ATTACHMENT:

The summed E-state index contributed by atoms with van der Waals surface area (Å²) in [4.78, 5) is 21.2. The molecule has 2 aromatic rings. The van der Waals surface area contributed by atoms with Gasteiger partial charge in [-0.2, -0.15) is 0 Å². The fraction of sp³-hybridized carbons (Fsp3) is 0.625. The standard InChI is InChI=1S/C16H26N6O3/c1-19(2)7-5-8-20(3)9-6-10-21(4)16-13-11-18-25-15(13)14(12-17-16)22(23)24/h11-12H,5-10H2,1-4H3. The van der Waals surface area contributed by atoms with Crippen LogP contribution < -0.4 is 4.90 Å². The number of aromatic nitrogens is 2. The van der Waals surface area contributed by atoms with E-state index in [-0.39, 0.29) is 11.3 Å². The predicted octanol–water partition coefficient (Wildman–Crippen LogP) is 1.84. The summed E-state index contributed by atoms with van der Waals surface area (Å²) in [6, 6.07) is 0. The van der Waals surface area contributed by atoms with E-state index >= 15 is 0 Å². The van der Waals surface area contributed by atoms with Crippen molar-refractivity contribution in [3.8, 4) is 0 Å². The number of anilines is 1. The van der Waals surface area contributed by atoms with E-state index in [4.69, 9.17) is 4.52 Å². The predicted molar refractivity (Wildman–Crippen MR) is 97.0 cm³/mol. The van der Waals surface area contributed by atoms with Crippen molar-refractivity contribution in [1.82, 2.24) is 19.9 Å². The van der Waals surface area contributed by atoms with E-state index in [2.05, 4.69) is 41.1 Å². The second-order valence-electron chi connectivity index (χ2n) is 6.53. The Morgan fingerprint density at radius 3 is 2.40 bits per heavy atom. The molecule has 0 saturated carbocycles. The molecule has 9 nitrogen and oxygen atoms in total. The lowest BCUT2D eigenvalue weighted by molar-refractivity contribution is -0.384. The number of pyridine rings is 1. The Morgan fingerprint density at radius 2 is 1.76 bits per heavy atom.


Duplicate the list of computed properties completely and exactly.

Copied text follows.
The summed E-state index contributed by atoms with van der Waals surface area (Å²) in [4.78, 5) is 21.2. The molecule has 2 aromatic rings. The van der Waals surface area contributed by atoms with Gasteiger partial charge in [-0.2, -0.15) is 0 Å². The fraction of sp³-hybridized carbons (Fsp3) is 0.625. The standard InChI is InChI=1S/C16H26N6O3/c1-19(2)7-5-8-20(3)9-6-10-21(4)16-13-11-18-25-15(13)14(12-17-16)22(23)24/h11-12H,5-10H2,1-4H3. The van der Waals surface area contributed by atoms with Crippen LogP contribution < -0.4 is 4.90 Å². The number of aromatic nitrogens is 2. The van der Waals surface area contributed by atoms with E-state index in [-0.39, 0.29) is 11.3 Å². The predicted octanol–water partition coefficient (Wildman–Crippen LogP) is 1.84. The summed E-state index contributed by atoms with van der Waals surface area (Å²) in [6, 6.07) is 0. The van der Waals surface area contributed by atoms with E-state index >= 15 is 0 Å². The van der Waals surface area contributed by atoms with Crippen molar-refractivity contribution in [3.8, 4) is 0 Å². The number of anilines is 1. The van der Waals surface area contributed by atoms with E-state index in [4.69, 9.17) is 4.52 Å². The predicted molar refractivity (Wildman–Crippen MR) is 97.0 cm³/mol. The van der Waals surface area contributed by atoms with Crippen molar-refractivity contribution in [1.82, 2.24) is 19.9 Å². The van der Waals surface area contributed by atoms with E-state index in [2.05, 4.69) is 41.1 Å². The second-order valence-electron chi connectivity index (χ2n) is 6.53. The Morgan fingerprint density at radius 3 is 2.40 bits per heavy atom. The molecule has 0 saturated carbocycles. The molecule has 9 nitrogen and oxygen atoms in total. The lowest BCUT2D eigenvalue weighted by molar-refractivity contribution is -0.384. The number of pyridine rings is 1. The Morgan fingerprint density at radius 2 is 1.76 bits per heavy atom.